4.4.1. The Classification of Discussion Styles
Is the classification of pupils' behaviour in class discussion as competitive, co-operative, or non-co-operative, feasible?
To a degree, it proved to be feasible to classify facets of pupils' behaviour in classroom discussion as competitive, co-operative, or non-co-operative, although speakers rarely used only one style. The speakers in Group VII were co-operative towards one another throughout the discussion, but B5 in Group III was the only speaker in the sample to use almost solely competitive features. Some speakers behaved co-operatively towards certain group members and competitively towards others, such as the girls in Group I, who treated each other with varying degrees of co-operativeness, but used competitive behaviour towards B1. Other speakers mixed co-operative, competitive, and non-co- operative features, in their behaviour towards a single addressee, such as G10 towards G9 in Group V.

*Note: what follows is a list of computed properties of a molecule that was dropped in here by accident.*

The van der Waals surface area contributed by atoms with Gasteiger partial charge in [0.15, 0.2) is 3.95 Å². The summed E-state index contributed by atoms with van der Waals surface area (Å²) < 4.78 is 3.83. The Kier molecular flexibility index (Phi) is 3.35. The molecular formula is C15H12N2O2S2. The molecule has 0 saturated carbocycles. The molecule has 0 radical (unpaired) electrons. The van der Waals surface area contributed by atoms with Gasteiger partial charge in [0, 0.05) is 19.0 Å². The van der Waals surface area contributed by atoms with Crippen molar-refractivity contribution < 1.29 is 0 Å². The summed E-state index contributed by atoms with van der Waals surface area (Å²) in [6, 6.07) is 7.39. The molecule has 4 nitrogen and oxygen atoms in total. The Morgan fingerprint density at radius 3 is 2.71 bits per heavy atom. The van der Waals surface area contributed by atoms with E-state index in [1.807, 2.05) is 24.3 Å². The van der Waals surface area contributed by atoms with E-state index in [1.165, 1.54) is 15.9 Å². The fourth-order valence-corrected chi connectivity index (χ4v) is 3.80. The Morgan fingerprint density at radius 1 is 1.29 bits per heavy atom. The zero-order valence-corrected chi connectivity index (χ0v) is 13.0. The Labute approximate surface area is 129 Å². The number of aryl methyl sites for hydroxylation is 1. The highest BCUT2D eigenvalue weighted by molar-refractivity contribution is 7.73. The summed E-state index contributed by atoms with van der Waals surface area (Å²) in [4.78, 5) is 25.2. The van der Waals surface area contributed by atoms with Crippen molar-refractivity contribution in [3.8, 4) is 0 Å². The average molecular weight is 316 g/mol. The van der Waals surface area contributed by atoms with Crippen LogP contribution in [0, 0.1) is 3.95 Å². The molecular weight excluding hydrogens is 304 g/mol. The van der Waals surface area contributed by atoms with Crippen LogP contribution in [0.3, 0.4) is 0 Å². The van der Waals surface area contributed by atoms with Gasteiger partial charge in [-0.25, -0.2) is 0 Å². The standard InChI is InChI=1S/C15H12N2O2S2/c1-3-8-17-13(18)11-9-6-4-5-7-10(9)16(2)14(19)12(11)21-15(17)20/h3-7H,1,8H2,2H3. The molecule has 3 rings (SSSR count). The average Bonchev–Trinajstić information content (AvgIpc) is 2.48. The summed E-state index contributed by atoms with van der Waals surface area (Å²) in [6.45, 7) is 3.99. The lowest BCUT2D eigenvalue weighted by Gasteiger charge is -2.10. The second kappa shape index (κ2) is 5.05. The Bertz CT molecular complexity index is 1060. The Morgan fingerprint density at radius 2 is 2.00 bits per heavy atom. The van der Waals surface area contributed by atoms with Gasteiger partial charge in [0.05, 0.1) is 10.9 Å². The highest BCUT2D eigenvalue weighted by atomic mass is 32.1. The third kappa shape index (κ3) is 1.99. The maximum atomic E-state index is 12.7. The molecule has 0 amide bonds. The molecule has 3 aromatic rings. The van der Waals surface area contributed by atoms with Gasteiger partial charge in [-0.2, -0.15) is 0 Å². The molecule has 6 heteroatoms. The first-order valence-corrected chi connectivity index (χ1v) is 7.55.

The model does not therefore map straightforwardly onto pupils' behaviour in discussion groups. Nevertheless, there were correlations between groups of features, co-operative, non-co- operative or competitive, suggesting that the model is appropriate to a degree in describing pupils' behaviour in discussions. It can also usefully draw attention to some aspects of discussions such as floor distribution and ways of negotiating conflict. Therefore, although the model may not be able to describe completely someone's behaviour in a discussion, it can still help as a way to think about aspects of their behaviour.
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